When J P Morgan announced in August that 1 million of its users’ bank accounts had been hacked by criminals, there was an outcry. Many security professionals understandably wanted to know why it had taken the bank 2 months to notify users about cyber-breach. They also wondered whether the bank might have been economical with the true scale of the data breach. However, despite of these misgivings the general consensus was that it could’ve been worse, particularly in light of some of the more severe hacks that had been reported before and since. Now 2 months later the true scale of the illegal penetration of the bank’s defences has come to light, and it seems that not only could it have been worse: it actually was.
In a filing to the Securities and Exchange Commission (SEC), the J P Morgan revealed that it wasn’t 1 million user accounts that were hacked: it was in fact 76 million separate U.S. user accounts and 7 million small business accounts that were compromised. As miscalculations go, that takes some beating. Although the bank has been at pains to point out that there have been no signs of fraudulent activity on any of these accounts, and that there are no indications that any critical information, like account numbers, birth dates or social security numbers have been compromised, the bank’s reputation and credibility has been severely damaged by the cyber-attack.
The fall-out from this highly-publicised data breach has reached right across the Atlantic, and is now being debated in Westminster. In February the Bank of England warned that the British financial sector needed to be better prepared for hackers after a simulated attack. Now an influential group of MPs is investigating whether the financial system is at serious risk of cyber-security breaches, amid growing concerns that customers and businesses are inadequately protected. The House of Commons Treasury Select Committee has held a series of high-level meetings with regulators and other experts on cyber-crime in recent months and is working towards addressing the hacking issue further in the coming months.
The committee is one of the most powerful forces in the financial sector and is responsible for scrutinising the activities of the Bank of England and the Government. It is widely believed that members have raised the issue of cyber-security at a number of private discussions with senior individuals, including at a recent meeting with policymakers at the Bank, and expressed its concerns about crime-crime vulnerability in the financial sector for both institutions and customers. Although the committee has only held one public meeting with the City of London police, it is known that its chairman of the cross-party Treasury Select Committee, Andrew Tyrie, has repeatedly raised the matter with both banks and regulators.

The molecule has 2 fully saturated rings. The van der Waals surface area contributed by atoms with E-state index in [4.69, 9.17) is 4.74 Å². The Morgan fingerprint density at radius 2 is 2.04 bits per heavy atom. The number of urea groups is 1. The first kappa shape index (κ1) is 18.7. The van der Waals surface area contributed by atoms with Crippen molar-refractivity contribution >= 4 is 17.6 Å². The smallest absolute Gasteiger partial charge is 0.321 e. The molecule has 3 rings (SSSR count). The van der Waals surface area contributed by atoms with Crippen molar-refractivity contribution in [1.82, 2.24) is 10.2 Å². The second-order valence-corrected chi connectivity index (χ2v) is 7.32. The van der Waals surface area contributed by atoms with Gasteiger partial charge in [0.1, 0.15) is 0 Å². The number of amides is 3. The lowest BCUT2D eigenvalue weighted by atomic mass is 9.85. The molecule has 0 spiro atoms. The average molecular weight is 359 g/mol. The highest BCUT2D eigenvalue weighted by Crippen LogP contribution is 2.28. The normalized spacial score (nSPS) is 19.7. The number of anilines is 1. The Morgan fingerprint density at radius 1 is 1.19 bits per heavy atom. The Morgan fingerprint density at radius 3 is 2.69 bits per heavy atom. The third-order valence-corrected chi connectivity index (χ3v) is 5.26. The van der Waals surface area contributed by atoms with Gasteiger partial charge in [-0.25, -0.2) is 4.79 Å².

Mr Tyrie told the Sunday Telegraph of his misgivings and his concerns about banking’s vulnerability to cyber-attack:
‘The Treasury Committee has been looking at this issue for a number of years.’ he told the newspaper.
‘The JP Morgan case illustrates the scale of the risks and importance of ensuring that firms, regulators, and, where appropriate, intelligence agencies are taking all reasonable steps to prevent cyber-crime.’
It is believed the committee will call representatives from the financial supervisory bodies, the Financial Conduct Authority and the Bank of England’s Prudential Regulation Authority, for public hearings in the coming months.
Cyber security is an issue that affects all businesses, not just large financial institutions. If you are concerned about the escalating security challenges and risk management issues facing your business today and would like to take precautions, then why not speak to Krypsys? Krypsys’ services are focused on helping your business assess its security posture against current and evolving security threats and educating you on the risks to which you are exposed. We have a wealth of experience in security projects in both the public and private sectors and have worked with organisations to protect high value information assets such as trading platforms, e-commerce systems, data-centres and cloud services. We also work with leading IT security vendors and specialist consultancies to close the gaps in your own IT security strategy and to assist in streamlining and prioritising your risk management spending.
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